DevOps with Talos and Jenkins – keeping your house in order

If you are one of those organisations that run any sort of middleware like JBoss / Wildfly, WebLogic, Tomcat, WebSphere, etc. (either on-prem, IaaS, EC2, Azure, wherever) you will have invested in a Continuous Integration/Continuous Delivery tool to support your development and operations.  And if you have, there’s a good chance this includes Jenkins.

Opening doors with Talos toolkit development

Philip Leaper, a Talos product developer for Tech Data chats to Ajay Amrite about developing Talos toolkits. 

Talos is a really effective tool for managing middleware configurations for WebSphere Application Server, Tomcat, WildFly, F5 Big IP, and many more. It is also a framework that can be built upon and extended by anyone who sees an opportunity to create something that adds value to their customers and others in the software development community.

Hybrid cloud – the best of both worlds?

What is meant by hybrid cloud?

A hybrid cloud is an infrastructure solution that combines any of; on-premise physical machines, on-premise private cloud and public cloud elements.  For example you might use RedHat virtual machines provided by both an on-premise VMWare vSphere and also virtual images from Amazon Web Services.  There are some permutations which can allow a user to define setup criteria, in order to short-cut the setup process, but essentially these are all just ways of creating machines to form part of your infrastructure.  As has been said before “there is no cloud, it’s just someone else’s computer”.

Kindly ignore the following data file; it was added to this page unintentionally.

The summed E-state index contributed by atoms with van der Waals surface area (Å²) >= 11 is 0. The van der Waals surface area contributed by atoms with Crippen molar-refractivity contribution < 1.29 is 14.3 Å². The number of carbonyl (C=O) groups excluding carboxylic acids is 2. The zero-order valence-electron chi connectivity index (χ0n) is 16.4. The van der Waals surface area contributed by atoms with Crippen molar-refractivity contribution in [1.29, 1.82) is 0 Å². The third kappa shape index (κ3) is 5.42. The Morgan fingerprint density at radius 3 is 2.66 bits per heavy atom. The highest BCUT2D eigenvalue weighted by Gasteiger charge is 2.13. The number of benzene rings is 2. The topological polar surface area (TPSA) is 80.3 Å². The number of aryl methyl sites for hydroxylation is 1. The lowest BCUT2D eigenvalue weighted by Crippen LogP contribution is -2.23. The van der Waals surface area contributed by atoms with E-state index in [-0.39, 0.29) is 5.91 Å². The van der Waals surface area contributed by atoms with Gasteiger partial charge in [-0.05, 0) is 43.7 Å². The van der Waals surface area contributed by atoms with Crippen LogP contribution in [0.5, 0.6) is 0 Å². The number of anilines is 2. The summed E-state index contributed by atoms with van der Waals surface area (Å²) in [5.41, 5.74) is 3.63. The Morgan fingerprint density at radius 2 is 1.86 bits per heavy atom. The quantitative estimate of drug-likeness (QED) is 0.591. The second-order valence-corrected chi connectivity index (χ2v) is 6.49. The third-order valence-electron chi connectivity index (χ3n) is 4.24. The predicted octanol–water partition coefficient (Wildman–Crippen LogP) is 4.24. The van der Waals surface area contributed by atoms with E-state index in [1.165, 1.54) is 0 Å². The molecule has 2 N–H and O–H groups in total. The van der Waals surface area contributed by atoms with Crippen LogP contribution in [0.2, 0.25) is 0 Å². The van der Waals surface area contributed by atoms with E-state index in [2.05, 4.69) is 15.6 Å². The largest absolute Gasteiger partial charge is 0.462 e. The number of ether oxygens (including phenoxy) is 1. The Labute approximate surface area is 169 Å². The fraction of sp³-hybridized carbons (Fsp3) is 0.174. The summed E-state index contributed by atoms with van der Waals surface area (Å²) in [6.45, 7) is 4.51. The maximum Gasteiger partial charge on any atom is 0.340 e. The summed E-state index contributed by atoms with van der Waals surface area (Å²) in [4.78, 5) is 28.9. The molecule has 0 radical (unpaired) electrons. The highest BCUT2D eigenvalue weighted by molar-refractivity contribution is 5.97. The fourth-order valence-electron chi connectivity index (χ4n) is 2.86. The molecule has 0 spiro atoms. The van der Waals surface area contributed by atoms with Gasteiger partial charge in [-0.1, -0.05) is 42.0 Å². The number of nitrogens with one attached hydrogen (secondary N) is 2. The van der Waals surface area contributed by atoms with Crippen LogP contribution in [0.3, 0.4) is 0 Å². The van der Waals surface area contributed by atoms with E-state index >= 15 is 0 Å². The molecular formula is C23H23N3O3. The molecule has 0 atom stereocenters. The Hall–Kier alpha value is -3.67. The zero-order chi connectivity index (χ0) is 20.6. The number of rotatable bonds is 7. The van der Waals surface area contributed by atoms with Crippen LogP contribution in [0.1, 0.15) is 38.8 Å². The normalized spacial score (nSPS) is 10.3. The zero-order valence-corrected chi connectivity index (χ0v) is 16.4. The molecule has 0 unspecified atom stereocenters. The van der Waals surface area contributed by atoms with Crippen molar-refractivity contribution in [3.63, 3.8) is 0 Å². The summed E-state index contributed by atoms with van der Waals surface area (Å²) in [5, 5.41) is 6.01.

DevOps and minimising the risk of environmental differences causing issues in the development process

DevOps – current state of play

The most important thing in development projects is to get going quickly, both in terms of getting to market (before someone else does with a competing idea) and getting fingers on the keyboard.  All too often a good business idea or opportunity is missed because the infrastructure is not ready to support the product – or even the development of the product.  The agile method (the development approach of choice for most modern projects) tells us “release early, release often”, and while the methodology and Project Management governing it goes a certain way toward enforcing this approach, it can’t be achieved without tools and a certain infrastructure type.  Developers have for a long time had automated build and deploy, unit testing, performance testing and feedback into the next iteration of development (e.g. did your last commit break anything? Did it slow the system down? Does it provide the functionality it is supposed to) – and for a long time (even now in a lot of cases) this was supported by a team of ‘Ops Guys’ whose job it was to make sure that the infrastructure could keep up – with no such diligent approach to managing infrastructure changes.